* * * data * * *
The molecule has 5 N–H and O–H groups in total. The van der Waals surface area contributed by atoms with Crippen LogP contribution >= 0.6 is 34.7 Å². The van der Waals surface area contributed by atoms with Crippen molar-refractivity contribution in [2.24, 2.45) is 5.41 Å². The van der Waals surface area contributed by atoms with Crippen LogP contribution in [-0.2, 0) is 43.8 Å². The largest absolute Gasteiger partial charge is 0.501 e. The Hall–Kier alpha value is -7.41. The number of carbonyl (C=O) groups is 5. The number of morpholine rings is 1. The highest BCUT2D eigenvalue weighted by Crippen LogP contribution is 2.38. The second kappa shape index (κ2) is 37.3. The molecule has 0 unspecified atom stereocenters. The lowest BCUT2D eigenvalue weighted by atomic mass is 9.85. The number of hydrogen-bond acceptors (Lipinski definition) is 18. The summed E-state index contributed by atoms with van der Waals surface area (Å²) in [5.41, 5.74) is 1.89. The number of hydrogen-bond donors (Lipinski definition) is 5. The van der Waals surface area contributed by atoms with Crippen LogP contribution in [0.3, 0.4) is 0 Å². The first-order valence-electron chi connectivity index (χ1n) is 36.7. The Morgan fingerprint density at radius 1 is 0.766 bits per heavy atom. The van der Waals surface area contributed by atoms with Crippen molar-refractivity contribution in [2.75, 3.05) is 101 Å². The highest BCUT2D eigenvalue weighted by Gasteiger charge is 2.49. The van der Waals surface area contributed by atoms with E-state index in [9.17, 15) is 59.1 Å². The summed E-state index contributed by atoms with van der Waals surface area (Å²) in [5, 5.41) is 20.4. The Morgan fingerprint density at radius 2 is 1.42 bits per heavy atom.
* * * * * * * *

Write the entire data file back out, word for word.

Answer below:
The molecule has 5 N–H and O–H groups in total. The van der Waals surface area contributed by atoms with Crippen LogP contribution >= 0.6 is 34.7 Å². The van der Waals surface area contributed by atoms with Crippen molar-refractivity contribution in [2.24, 2.45) is 5.41 Å². The van der Waals surface area contributed by atoms with Crippen LogP contribution in [-0.2, 0) is 43.8 Å². The largest absolute Gasteiger partial charge is 0.501 e. The Hall–Kier alpha value is -7.41. The number of carbonyl (C=O) groups is 5. The number of morpholine rings is 1. The highest BCUT2D eigenvalue weighted by Crippen LogP contribution is 2.38. The second kappa shape index (κ2) is 37.3. The molecule has 0 unspecified atom stereocenters. The lowest BCUT2D eigenvalue weighted by atomic mass is 9.85. The number of hydrogen-bond acceptors (Lipinski definition) is 18. The summed E-state index contributed by atoms with van der Waals surface area (Å²) in [5.41, 5.74) is 1.89. The number of hydrogen-bond donors (Lipinski definition) is 5. The van der Waals surface area contributed by atoms with Crippen LogP contribution in [0.3, 0.4) is 0 Å². The first-order valence-electron chi connectivity index (χ1n) is 36.7. The Morgan fingerprint density at radius 1 is 0.766 bits per heavy atom. The van der Waals surface area contributed by atoms with Crippen molar-refractivity contribution in [2.75, 3.05) is 101 Å². The highest BCUT2D eigenvalue weighted by Gasteiger charge is 2.49. The van der Waals surface area contributed by atoms with E-state index in [9.17, 15) is 59.1 Å². The summed E-state index contributed by atoms with van der Waals surface area (Å²) in [5, 5.41) is 20.4. The Morgan fingerprint density at radius 2 is 1.42 bits per heavy atom.